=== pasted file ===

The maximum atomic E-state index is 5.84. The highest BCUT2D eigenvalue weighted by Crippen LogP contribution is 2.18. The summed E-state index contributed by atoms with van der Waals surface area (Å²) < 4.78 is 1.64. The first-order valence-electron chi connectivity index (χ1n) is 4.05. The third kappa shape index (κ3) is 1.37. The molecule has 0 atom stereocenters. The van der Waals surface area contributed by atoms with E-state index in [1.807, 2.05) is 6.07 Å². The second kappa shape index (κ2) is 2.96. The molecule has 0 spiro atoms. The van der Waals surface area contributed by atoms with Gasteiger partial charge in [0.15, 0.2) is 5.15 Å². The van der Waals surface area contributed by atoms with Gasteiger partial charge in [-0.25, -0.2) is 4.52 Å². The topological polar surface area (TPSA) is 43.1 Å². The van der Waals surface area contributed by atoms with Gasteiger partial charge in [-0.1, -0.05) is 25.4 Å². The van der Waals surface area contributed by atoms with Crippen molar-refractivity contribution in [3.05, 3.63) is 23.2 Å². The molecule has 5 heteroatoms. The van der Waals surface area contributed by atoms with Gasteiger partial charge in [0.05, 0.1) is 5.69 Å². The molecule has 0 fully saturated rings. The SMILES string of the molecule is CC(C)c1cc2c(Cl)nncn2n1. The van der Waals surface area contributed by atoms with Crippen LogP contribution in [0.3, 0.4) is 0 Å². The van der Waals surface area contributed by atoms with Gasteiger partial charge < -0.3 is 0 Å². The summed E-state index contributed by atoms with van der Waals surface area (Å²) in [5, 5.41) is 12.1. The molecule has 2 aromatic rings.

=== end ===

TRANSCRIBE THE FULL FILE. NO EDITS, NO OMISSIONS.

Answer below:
The maximum atomic E-state index is 5.84. The highest BCUT2D eigenvalue weighted by Crippen LogP contribution is 2.18. The summed E-state index contributed by atoms with van der Waals surface area (Å²) < 4.78 is 1.64. The first-order valence-electron chi connectivity index (χ1n) is 4.05. The third kappa shape index (κ3) is 1.37. The molecule has 0 atom stereocenters. The van der Waals surface area contributed by atoms with E-state index in [1.807, 2.05) is 6.07 Å². The second kappa shape index (κ2) is 2.96. The molecule has 0 spiro atoms. The van der Waals surface area contributed by atoms with Gasteiger partial charge in [0.15, 0.2) is 5.15 Å². The van der Waals surface area contributed by atoms with Gasteiger partial charge in [-0.25, -0.2) is 4.52 Å². The topological polar surface area (TPSA) is 43.1 Å². The van der Waals surface area contributed by atoms with Gasteiger partial charge in [-0.1, -0.05) is 25.4 Å². The van der Waals surface area contributed by atoms with Crippen molar-refractivity contribution in [3.05, 3.63) is 23.2 Å². The molecule has 5 heteroatoms. The van der Waals surface area contributed by atoms with Gasteiger partial charge in [0.05, 0.1) is 5.69 Å². The molecule has 0 fully saturated rings. The SMILES string of the molecule is CC(C)c1cc2c(Cl)nncn2n1. The van der Waals surface area contributed by atoms with Crippen LogP contribution in [0.3, 0.4) is 0 Å². The van der Waals surface area contributed by atoms with Gasteiger partial charge < -0.3 is 0 Å². The summed E-state index contributed by atoms with van der Waals surface area (Å²) in [5, 5.41) is 12.1. The molecule has 2 aromatic rings.